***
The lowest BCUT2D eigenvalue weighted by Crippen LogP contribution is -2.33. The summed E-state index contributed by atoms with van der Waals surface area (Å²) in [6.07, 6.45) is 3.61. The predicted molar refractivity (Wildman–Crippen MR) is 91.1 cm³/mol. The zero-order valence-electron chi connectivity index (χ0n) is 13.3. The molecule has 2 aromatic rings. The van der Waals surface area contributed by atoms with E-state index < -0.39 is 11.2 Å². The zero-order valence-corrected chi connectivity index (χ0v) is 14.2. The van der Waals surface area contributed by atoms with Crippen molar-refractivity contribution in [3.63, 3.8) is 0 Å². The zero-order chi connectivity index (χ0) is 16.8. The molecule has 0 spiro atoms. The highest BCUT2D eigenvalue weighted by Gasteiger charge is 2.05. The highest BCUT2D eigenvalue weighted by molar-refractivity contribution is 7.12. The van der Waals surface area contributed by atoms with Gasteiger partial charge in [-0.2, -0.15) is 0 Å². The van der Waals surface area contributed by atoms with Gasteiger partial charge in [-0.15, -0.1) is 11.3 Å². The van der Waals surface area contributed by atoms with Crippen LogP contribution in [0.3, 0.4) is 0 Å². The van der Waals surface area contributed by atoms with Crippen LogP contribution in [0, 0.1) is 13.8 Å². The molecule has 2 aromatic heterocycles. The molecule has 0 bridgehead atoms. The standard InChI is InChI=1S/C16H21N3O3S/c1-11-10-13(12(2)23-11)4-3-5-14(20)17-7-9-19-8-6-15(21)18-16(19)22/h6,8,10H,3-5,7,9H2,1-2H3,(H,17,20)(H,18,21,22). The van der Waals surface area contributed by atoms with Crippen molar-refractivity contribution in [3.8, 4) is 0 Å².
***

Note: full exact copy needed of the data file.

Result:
The lowest BCUT2D eigenvalue weighted by Crippen LogP contribution is -2.33. The summed E-state index contributed by atoms with van der Waals surface area (Å²) in [6.07, 6.45) is 3.61. The predicted molar refractivity (Wildman–Crippen MR) is 91.1 cm³/mol. The zero-order valence-electron chi connectivity index (χ0n) is 13.3. The molecule has 2 aromatic rings. The van der Waals surface area contributed by atoms with E-state index < -0.39 is 11.2 Å². The zero-order valence-corrected chi connectivity index (χ0v) is 14.2. The van der Waals surface area contributed by atoms with Crippen molar-refractivity contribution in [3.63, 3.8) is 0 Å². The zero-order chi connectivity index (χ0) is 16.8. The molecule has 0 spiro atoms. The highest BCUT2D eigenvalue weighted by Gasteiger charge is 2.05. The highest BCUT2D eigenvalue weighted by molar-refractivity contribution is 7.12. The van der Waals surface area contributed by atoms with Gasteiger partial charge in [-0.2, -0.15) is 0 Å². The van der Waals surface area contributed by atoms with Gasteiger partial charge in [-0.15, -0.1) is 11.3 Å². The van der Waals surface area contributed by atoms with Crippen LogP contribution in [0.3, 0.4) is 0 Å². The van der Waals surface area contributed by atoms with Crippen LogP contribution in [0, 0.1) is 13.8 Å². The molecule has 2 aromatic heterocycles. The molecule has 0 bridgehead atoms. The standard InChI is InChI=1S/C16H21N3O3S/c1-11-10-13(12(2)23-11)4-3-5-14(20)17-7-9-19-8-6-15(21)18-16(19)22/h6,8,10H,3-5,7,9H2,1-2H3,(H,17,20)(H,18,21,22). The van der Waals surface area contributed by atoms with Crippen molar-refractivity contribution in [3.8, 4) is 0 Å².